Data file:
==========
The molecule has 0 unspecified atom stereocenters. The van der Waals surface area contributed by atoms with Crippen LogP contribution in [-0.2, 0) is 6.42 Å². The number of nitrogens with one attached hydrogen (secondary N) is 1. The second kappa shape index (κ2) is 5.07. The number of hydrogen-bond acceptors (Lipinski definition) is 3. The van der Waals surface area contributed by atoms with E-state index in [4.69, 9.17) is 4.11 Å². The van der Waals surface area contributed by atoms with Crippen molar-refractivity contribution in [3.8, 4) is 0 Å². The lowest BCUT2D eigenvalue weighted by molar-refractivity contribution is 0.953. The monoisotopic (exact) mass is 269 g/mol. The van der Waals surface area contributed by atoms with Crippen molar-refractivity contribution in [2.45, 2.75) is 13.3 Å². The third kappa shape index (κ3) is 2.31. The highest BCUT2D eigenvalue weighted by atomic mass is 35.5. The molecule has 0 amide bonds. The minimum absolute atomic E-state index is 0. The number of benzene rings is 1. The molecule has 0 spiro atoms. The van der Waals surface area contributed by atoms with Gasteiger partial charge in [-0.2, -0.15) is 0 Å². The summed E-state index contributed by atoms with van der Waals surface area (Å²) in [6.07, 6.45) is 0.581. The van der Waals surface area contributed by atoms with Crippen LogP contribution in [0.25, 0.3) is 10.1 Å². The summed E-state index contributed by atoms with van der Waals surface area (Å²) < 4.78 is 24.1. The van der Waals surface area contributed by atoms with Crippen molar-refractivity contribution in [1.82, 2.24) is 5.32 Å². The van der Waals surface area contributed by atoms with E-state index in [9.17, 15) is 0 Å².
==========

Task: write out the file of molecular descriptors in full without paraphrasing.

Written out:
The molecule has 0 unspecified atom stereocenters. The van der Waals surface area contributed by atoms with Crippen LogP contribution in [-0.2, 0) is 6.42 Å². The number of nitrogens with one attached hydrogen (secondary N) is 1. The second kappa shape index (κ2) is 5.07. The number of hydrogen-bond acceptors (Lipinski definition) is 3. The van der Waals surface area contributed by atoms with E-state index in [4.69, 9.17) is 4.11 Å². The van der Waals surface area contributed by atoms with Crippen molar-refractivity contribution in [3.8, 4) is 0 Å². The lowest BCUT2D eigenvalue weighted by molar-refractivity contribution is 0.953. The monoisotopic (exact) mass is 269 g/mol. The van der Waals surface area contributed by atoms with Crippen molar-refractivity contribution in [2.45, 2.75) is 13.3 Å². The third kappa shape index (κ3) is 2.31. The highest BCUT2D eigenvalue weighted by atomic mass is 35.5. The molecule has 0 amide bonds. The minimum absolute atomic E-state index is 0. The number of benzene rings is 1. The molecule has 0 spiro atoms. The van der Waals surface area contributed by atoms with Gasteiger partial charge in [-0.2, -0.15) is 0 Å². The summed E-state index contributed by atoms with van der Waals surface area (Å²) in [6.07, 6.45) is 0.581. The van der Waals surface area contributed by atoms with Crippen LogP contribution in [0.25, 0.3) is 10.1 Å². The summed E-state index contributed by atoms with van der Waals surface area (Å²) < 4.78 is 24.1. The van der Waals surface area contributed by atoms with Crippen molar-refractivity contribution in [1.82, 2.24) is 5.32 Å². The van der Waals surface area contributed by atoms with E-state index in [9.17, 15) is 0 Å².